Cancer patients living in low-income areas face a longer wait for radiotherapy treatment than people in more affluent regions, latest figures show.
The number of radiotherapy courses nationally increased from 61,000 in 2015-16 to 74,000 in 2018-19, according to an Australian Institute of Health and Welfare (AIHW) report.
It found half the patients who live in the most disadvantaged areas, the lowest 20 percent, began treatment within 12 days.
That’s compared to eight days for the top 20 percent.
Treatment may be delayed by service availability, staff shortages, equipment breakdown or a lack of accommodation for patients travelling interstate, the report noted.
Waiting time is calculated from when a patient is considered ready for treatment to when they receive it.
The report also found 60 percent of radiotherapy courses were delivered by public providers, with the remainder private.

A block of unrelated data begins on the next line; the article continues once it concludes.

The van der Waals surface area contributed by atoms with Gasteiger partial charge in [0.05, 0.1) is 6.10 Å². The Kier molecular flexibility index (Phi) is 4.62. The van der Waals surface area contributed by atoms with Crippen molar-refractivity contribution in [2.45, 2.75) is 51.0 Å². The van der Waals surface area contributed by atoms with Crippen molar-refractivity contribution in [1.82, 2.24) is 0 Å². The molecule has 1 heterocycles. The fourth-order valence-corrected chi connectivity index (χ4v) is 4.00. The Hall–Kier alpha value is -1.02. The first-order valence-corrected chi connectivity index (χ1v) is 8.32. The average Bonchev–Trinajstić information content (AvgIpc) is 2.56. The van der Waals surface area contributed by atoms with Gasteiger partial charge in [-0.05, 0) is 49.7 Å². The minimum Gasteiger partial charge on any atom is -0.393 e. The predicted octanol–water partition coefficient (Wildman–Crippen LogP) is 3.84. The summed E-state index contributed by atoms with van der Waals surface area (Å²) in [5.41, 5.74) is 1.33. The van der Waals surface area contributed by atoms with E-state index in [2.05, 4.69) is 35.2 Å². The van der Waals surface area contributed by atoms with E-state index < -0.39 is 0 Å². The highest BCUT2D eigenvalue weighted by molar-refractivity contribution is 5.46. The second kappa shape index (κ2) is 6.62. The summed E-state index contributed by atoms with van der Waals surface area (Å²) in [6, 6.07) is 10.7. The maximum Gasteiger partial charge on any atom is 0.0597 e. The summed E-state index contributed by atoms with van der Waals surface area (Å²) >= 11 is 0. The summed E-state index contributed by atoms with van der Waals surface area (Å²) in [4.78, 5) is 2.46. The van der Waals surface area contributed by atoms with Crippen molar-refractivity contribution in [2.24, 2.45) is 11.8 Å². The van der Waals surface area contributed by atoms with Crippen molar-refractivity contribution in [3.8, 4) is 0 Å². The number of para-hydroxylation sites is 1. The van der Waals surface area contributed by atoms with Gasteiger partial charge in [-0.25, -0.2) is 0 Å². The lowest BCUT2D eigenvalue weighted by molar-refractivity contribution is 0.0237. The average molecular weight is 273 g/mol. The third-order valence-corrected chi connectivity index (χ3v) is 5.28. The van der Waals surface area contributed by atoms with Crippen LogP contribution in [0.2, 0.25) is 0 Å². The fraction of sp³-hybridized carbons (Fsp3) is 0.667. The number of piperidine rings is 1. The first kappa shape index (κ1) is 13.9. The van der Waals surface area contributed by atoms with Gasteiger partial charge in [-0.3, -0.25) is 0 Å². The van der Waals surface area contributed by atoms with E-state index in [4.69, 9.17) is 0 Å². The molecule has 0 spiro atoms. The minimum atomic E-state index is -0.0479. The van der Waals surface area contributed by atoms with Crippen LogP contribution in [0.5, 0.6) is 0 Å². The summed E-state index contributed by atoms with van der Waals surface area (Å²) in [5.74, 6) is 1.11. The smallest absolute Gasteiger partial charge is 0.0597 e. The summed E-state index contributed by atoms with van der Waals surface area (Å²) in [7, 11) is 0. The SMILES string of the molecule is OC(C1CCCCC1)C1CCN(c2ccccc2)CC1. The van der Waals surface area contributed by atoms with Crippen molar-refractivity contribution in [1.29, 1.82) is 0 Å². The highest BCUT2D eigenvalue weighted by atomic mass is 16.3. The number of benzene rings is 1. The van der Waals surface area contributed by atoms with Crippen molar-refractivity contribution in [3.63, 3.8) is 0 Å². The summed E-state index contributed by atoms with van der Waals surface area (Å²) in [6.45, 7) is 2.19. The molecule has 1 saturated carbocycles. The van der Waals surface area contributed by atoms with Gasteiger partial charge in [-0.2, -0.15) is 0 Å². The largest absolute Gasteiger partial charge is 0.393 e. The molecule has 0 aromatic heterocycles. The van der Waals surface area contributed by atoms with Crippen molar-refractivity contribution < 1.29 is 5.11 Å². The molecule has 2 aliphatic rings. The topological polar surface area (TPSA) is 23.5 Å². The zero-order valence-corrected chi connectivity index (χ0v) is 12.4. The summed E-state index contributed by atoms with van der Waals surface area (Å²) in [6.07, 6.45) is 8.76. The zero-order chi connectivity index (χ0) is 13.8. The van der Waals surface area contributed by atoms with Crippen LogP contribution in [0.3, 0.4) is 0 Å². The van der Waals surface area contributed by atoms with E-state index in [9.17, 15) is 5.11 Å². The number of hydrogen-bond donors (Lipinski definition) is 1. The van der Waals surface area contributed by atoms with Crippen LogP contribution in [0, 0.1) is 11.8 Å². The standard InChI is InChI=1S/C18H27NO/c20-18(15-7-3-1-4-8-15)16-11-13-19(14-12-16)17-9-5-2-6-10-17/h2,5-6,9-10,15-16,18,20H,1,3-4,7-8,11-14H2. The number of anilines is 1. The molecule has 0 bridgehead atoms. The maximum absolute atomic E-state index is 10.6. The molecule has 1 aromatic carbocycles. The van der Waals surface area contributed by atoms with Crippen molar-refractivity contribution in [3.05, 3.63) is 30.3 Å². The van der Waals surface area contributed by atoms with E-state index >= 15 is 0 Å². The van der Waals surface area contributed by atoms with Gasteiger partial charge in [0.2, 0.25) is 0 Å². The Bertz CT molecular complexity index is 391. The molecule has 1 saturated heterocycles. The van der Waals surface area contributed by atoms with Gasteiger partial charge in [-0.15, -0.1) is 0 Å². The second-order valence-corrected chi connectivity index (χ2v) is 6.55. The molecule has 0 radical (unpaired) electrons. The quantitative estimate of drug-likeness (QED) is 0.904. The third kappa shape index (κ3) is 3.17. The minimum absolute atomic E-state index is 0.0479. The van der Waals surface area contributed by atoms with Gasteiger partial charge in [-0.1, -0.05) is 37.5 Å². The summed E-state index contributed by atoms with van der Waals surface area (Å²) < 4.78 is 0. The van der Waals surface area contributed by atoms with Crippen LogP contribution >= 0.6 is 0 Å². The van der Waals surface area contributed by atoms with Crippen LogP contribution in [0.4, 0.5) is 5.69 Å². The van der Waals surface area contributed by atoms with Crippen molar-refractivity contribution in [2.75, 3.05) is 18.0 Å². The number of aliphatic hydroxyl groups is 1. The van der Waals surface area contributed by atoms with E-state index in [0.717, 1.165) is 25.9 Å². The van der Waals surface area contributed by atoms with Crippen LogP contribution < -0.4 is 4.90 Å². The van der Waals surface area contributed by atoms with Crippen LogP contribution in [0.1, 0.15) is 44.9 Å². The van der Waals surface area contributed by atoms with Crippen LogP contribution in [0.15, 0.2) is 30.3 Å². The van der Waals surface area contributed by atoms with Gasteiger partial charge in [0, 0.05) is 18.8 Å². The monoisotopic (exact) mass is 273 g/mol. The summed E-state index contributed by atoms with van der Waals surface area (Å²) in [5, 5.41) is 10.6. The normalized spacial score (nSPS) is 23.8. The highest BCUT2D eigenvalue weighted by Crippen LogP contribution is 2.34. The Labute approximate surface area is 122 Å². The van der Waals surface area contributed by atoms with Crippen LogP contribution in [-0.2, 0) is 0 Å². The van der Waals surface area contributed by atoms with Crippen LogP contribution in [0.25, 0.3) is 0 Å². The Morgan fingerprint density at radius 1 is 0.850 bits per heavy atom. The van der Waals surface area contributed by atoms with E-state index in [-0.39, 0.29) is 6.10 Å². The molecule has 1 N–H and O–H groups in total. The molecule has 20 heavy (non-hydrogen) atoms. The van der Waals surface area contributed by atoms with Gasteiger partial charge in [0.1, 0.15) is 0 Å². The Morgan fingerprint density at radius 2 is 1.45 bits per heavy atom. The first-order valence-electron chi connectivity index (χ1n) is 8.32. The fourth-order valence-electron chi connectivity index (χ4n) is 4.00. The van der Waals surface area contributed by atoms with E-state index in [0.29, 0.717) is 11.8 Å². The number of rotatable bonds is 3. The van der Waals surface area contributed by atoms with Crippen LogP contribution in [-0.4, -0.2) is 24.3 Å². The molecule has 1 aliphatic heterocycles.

The median waiting time for radiotherapy in the public system ranged from seven days in South Australia and the Northern Territory to 22 days in the ACT.
The median waiting time for all radiotherapy by private providers was eight days.
Radiotherapy directs radiation to a localised area to kill or damage cancer cells.
“It’s an important type of cancer treatment, and delays in treatment can lead to poorer clinical outcomes,” AIHW spokesman Dr Adrian Webster said.
In 2018-19 half of all radiotherapy patients started treatment within 10 days of being assessed as ready for care, and 90 percent within 27 days.